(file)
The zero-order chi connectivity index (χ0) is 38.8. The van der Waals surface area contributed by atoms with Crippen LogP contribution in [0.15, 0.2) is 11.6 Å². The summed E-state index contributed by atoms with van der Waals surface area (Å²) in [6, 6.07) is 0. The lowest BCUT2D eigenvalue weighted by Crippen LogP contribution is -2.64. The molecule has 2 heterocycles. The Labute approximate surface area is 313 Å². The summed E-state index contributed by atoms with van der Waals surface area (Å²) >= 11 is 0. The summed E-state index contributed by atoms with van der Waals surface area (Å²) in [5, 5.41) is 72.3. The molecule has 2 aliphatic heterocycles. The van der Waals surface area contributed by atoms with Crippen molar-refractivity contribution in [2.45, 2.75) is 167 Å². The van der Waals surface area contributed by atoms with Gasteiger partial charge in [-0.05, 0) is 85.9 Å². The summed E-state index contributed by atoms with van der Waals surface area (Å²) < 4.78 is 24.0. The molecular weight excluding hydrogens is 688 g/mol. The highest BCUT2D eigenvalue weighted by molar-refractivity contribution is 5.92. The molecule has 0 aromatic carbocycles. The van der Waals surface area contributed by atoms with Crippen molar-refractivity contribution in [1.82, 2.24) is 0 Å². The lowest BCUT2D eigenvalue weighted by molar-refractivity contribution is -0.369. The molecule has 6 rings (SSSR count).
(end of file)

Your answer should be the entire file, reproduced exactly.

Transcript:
The zero-order chi connectivity index (χ0) is 38.8. The van der Waals surface area contributed by atoms with Crippen LogP contribution in [0.15, 0.2) is 11.6 Å². The summed E-state index contributed by atoms with van der Waals surface area (Å²) in [6, 6.07) is 0. The lowest BCUT2D eigenvalue weighted by Crippen LogP contribution is -2.64. The molecule has 2 heterocycles. The Labute approximate surface area is 313 Å². The summed E-state index contributed by atoms with van der Waals surface area (Å²) >= 11 is 0. The summed E-state index contributed by atoms with van der Waals surface area (Å²) in [5, 5.41) is 72.3. The molecule has 2 aliphatic heterocycles. The van der Waals surface area contributed by atoms with Crippen molar-refractivity contribution in [2.45, 2.75) is 167 Å². The van der Waals surface area contributed by atoms with Gasteiger partial charge in [-0.05, 0) is 85.9 Å². The summed E-state index contributed by atoms with van der Waals surface area (Å²) < 4.78 is 24.0. The molecular weight excluding hydrogens is 688 g/mol. The highest BCUT2D eigenvalue weighted by molar-refractivity contribution is 5.92. The molecule has 0 aromatic carbocycles. The van der Waals surface area contributed by atoms with Crippen molar-refractivity contribution in [1.82, 2.24) is 0 Å². The lowest BCUT2D eigenvalue weighted by molar-refractivity contribution is -0.369. The molecule has 6 rings (SSSR count).